Last Saturday we ran the first ever Cryptozombies Live Event!
This was the first event we’ve organized that had an instructor-led interactive coding session. The new class-like format is part of our plan to expand Cryptozombies to cater to different learning styles, in addition to providing secondary benefits to students like the opportunity to network and collaborate with fellow blockchain enthusiasts.
The event itself was hosted on the Happen Space Online & Hybrid Event Platform, with the Happen team graciously helping us organize the event, and troubleshooting last minute technical issues… which always seem to crop up regardless of how much testing you do beforehand :)
The instructor for this event was Ed Zynda, a full-stack developer with over 10 years of industry experience who specializes in Web3 and blockchain technologies. He currently works as the lead blockchain engineer at Li.Finance.
With the introductions out of the way, lets do a quick recap of how the event turned out.
We had a dozen people show up at the agreed time and place — in the Happen Space Cryptozombies space. A pretty good turn out for our first event, and just the right amount of people for an intimate classroom session.
Unfortunately, everyone had to wait a little while for us to sort out some technical issues with Ed’s video streaming setup before the live coding session could begin. Apologies to all the folks at home, we’ve updated our pre-flight checklist to make sure these issues don’t crop up next time!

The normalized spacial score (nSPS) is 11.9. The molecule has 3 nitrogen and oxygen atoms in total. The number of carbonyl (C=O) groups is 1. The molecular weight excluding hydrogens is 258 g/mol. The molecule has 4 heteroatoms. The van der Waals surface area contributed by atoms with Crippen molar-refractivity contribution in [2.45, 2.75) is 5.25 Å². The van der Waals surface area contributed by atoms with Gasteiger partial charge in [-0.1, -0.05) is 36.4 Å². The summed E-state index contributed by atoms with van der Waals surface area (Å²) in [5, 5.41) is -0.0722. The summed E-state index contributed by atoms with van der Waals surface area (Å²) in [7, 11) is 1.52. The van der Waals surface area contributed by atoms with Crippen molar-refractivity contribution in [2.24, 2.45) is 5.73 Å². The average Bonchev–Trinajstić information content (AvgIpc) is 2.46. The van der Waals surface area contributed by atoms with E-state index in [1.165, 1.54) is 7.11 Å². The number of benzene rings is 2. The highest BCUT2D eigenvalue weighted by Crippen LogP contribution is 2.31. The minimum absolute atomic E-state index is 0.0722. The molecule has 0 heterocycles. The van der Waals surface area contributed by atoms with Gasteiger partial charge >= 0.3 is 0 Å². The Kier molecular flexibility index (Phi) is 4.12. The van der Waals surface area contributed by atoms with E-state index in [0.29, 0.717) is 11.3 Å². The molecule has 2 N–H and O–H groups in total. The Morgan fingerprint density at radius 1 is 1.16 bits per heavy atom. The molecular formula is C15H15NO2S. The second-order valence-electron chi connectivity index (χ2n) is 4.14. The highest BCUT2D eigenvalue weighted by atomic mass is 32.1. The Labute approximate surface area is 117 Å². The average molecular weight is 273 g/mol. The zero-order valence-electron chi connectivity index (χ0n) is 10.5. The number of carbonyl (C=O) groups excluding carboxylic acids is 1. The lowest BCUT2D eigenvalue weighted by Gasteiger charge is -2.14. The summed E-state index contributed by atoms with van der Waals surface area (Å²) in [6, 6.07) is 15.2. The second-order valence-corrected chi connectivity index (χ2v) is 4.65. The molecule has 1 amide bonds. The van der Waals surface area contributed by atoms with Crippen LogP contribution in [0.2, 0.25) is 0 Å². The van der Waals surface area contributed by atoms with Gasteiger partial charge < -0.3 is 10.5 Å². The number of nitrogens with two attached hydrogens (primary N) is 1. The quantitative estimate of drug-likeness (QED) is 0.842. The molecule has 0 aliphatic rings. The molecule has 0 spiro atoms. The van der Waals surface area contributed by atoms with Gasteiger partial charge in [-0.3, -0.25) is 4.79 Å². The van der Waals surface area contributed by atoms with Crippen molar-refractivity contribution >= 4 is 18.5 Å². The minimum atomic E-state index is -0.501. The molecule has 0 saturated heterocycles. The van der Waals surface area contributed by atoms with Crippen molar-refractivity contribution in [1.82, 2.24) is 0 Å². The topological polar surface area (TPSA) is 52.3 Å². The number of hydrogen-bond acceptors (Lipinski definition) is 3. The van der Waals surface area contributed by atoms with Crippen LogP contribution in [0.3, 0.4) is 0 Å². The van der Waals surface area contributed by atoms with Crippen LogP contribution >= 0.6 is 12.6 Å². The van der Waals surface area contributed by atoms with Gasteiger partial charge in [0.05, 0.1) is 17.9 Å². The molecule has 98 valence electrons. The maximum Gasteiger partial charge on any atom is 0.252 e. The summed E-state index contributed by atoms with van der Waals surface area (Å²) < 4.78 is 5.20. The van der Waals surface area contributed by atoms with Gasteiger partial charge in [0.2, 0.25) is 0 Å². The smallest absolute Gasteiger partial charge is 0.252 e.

The main objective of the live coding session was to show how easy it is to build and run a trust fund on top of Ethereum.
You need a good IDE to write and debug smart contracts, so Ed started off with a brief introduction to the Remix IDE.
Then Ed got cracking, showing us how to handle contract ownership, how to implement deposits and withdrawals from the fund, and explaining how Solidity events can be used to notify the DApp front-end about state changes on the blockchain.
Finally, Ed walked through the steps necessary to prevent one of the most common attacks that are used to exploit smart contracts — reentrancy attacks. A reentrancy attack can occur when a function in your smart contract makes an external call to an untrusted contract, and the untrusted contract makes a recursive call back into your smart contract in an attempt to drain funds.
After the coding session was over, Ed did a short Q&A session in the Cryptozombies space and fielded a few interesting questions from the attendees. And that’s a wrap!
If you attended the event we’d love to hear your feedback on what you liked, and what you think could be improved. You can leave your thoughts in our Telegram channel
Many thanks to Ed Zynda for sharing his extensive knowledge of smart contract development with the students. In his spare time, he runs a YouTube channel called “What The Func?” that focuses on blockchain development and related technologies, so go check it out while we plan the next Cryptozombies Live event!
We’ll be announcing more live events soon, keep an eye on our Announcements channel!